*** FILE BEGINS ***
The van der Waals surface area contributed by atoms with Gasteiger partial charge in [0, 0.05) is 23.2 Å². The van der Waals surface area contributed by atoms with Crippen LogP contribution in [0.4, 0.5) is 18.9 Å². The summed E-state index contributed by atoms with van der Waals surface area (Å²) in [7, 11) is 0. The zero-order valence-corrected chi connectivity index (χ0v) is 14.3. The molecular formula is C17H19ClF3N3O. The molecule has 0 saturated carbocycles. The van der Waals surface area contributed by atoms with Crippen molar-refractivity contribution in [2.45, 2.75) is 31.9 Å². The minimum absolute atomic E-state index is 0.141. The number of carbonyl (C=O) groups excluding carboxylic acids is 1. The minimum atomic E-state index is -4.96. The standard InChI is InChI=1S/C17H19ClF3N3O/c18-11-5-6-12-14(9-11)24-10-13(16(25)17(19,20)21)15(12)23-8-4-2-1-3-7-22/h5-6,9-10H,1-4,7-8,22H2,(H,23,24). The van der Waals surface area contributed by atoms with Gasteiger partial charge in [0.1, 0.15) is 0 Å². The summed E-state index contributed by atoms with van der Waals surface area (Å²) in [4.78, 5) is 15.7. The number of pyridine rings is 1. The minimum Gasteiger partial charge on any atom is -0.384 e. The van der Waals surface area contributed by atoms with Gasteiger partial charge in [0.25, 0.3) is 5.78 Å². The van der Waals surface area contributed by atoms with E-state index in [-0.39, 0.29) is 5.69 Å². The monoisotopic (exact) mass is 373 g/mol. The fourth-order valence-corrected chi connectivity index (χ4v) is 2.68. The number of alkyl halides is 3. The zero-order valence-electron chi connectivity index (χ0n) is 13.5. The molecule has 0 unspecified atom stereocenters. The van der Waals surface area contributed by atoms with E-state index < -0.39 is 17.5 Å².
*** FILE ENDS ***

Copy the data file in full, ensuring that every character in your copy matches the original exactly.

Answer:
The van der Waals surface area contributed by atoms with Gasteiger partial charge in [0, 0.05) is 23.2 Å². The van der Waals surface area contributed by atoms with Crippen LogP contribution in [0.4, 0.5) is 18.9 Å². The summed E-state index contributed by atoms with van der Waals surface area (Å²) in [7, 11) is 0. The zero-order valence-corrected chi connectivity index (χ0v) is 14.3. The molecular formula is C17H19ClF3N3O. The molecule has 0 saturated carbocycles. The van der Waals surface area contributed by atoms with Crippen molar-refractivity contribution in [2.45, 2.75) is 31.9 Å². The minimum absolute atomic E-state index is 0.141. The number of carbonyl (C=O) groups excluding carboxylic acids is 1. The minimum atomic E-state index is -4.96. The standard InChI is InChI=1S/C17H19ClF3N3O/c18-11-5-6-12-14(9-11)24-10-13(16(25)17(19,20)21)15(12)23-8-4-2-1-3-7-22/h5-6,9-10H,1-4,7-8,22H2,(H,23,24). The van der Waals surface area contributed by atoms with Gasteiger partial charge in [0.1, 0.15) is 0 Å². The summed E-state index contributed by atoms with van der Waals surface area (Å²) in [4.78, 5) is 15.7. The number of pyridine rings is 1. The minimum Gasteiger partial charge on any atom is -0.384 e. The van der Waals surface area contributed by atoms with Gasteiger partial charge in [0.25, 0.3) is 5.78 Å². The van der Waals surface area contributed by atoms with E-state index in [-0.39, 0.29) is 5.69 Å². The monoisotopic (exact) mass is 373 g/mol. The fourth-order valence-corrected chi connectivity index (χ4v) is 2.68. The number of alkyl halides is 3. The zero-order valence-electron chi connectivity index (χ0n) is 13.5. The molecule has 0 unspecified atom stereocenters. The van der Waals surface area contributed by atoms with E-state index < -0.39 is 17.5 Å².